"Good morning," I said, but I'm sure that my greeting doesn't sound sincere, for I noticed that Peter gave one of his 'who is a naughty boy' looks.

    

     "Anton. Might I introduce to you some one very special. This is Dr Bill Norris, professor of advanced physics, Lady Marigold-Gloves College, Oxford.  

 

     I shook Bill's hand and smiled, genuinely pleased to meet a man who knew what advanced physics is about. We sat and chatted for a while, about mundane things, mostly. Then came the time for Bill to ask if he could see the laboratory in the cellar.

 

      I entered the cellar first, followed by Bill, then Peter bringing up the rear.


      "Peter mentioned that the wall had been bricked up from the inside- how very curious. Tell me, Antony, are you sure there is no other exit?" asked Bill, politely.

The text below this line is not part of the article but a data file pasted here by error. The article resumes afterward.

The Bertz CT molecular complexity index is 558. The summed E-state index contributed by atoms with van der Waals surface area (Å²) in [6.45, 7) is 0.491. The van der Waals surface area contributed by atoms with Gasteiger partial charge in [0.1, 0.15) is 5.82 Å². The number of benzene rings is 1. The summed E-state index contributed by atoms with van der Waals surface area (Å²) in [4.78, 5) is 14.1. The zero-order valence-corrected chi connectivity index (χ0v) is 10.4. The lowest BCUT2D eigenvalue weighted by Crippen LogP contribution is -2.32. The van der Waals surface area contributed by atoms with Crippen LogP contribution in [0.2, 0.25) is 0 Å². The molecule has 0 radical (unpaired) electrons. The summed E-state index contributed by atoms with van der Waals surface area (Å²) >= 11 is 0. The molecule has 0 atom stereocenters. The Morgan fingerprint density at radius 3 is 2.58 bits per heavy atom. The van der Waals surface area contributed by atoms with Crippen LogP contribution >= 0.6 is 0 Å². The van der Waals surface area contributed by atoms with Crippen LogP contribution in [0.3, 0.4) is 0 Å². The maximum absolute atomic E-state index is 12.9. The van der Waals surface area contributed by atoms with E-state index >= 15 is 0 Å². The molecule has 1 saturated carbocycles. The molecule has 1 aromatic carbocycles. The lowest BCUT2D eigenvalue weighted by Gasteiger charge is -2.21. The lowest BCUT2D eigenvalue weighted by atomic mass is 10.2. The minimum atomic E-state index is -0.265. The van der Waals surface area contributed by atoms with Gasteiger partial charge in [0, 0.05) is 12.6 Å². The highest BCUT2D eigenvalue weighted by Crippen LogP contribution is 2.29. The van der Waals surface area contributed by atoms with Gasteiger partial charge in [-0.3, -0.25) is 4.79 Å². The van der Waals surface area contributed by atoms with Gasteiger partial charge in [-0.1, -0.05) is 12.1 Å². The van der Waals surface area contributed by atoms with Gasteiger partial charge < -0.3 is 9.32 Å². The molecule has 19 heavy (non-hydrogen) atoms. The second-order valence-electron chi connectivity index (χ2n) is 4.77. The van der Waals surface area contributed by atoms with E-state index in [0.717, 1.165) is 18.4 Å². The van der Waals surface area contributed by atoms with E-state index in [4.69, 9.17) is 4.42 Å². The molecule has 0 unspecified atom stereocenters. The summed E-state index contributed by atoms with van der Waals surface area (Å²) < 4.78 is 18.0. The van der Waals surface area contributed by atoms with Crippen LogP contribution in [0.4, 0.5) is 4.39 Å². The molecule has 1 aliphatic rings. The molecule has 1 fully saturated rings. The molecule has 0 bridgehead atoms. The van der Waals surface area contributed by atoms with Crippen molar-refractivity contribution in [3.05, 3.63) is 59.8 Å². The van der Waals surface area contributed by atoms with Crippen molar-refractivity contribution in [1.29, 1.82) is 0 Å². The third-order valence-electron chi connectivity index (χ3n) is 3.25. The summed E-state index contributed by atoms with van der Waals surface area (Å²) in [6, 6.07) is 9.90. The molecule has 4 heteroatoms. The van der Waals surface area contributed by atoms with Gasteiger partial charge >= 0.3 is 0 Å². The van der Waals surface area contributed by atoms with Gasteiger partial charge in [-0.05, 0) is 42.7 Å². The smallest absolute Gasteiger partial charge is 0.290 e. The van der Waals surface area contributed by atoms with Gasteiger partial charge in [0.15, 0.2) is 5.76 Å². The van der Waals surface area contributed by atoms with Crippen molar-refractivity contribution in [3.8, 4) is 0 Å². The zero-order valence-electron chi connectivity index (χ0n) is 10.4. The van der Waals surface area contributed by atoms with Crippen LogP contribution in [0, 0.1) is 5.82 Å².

For a moment, I'm tempted to retort with some witty remark, but I decided against making any such comment to my guest.  

 

      "Not as far as Peter and I could see. To be honest, we did not search too well. It appears that the room does not have any niches that might harbour something as obvious as a portal, other than what is atop the staircase, Bill." The professor strolled slowly around the laboratory, being careful to stop and examine carefully plastered walls every foot or so, then at the contents of the laboratory benches and tables.

 

     As Bill studied the room, I noticed just how small a frame he had. He could not have been more than five feet four inches tall.  

 

     I hid a smile. For professor had what might be deemed the ubiquitous mad-professor's hairstyle of Doc Brown, but with bottle bottomed glasses and a handlebar moustache that almost reminded me of an RAF flier from WW-II. Tally-ho, Ginger! I thought. I suppressed yet another need to giggle. I could see from Peter's expression that my impish humour is bubbling too close to the surface for him.

 

      "So, Bill. What is your first impression of this amazing find?" asked Peter.

 

     Peter's question took me by surprise, but his diffusion of my need to express humour is nothing short of medal-winning diplomacy. Bill sat on a stool and looked, for the world, as confused as any of us.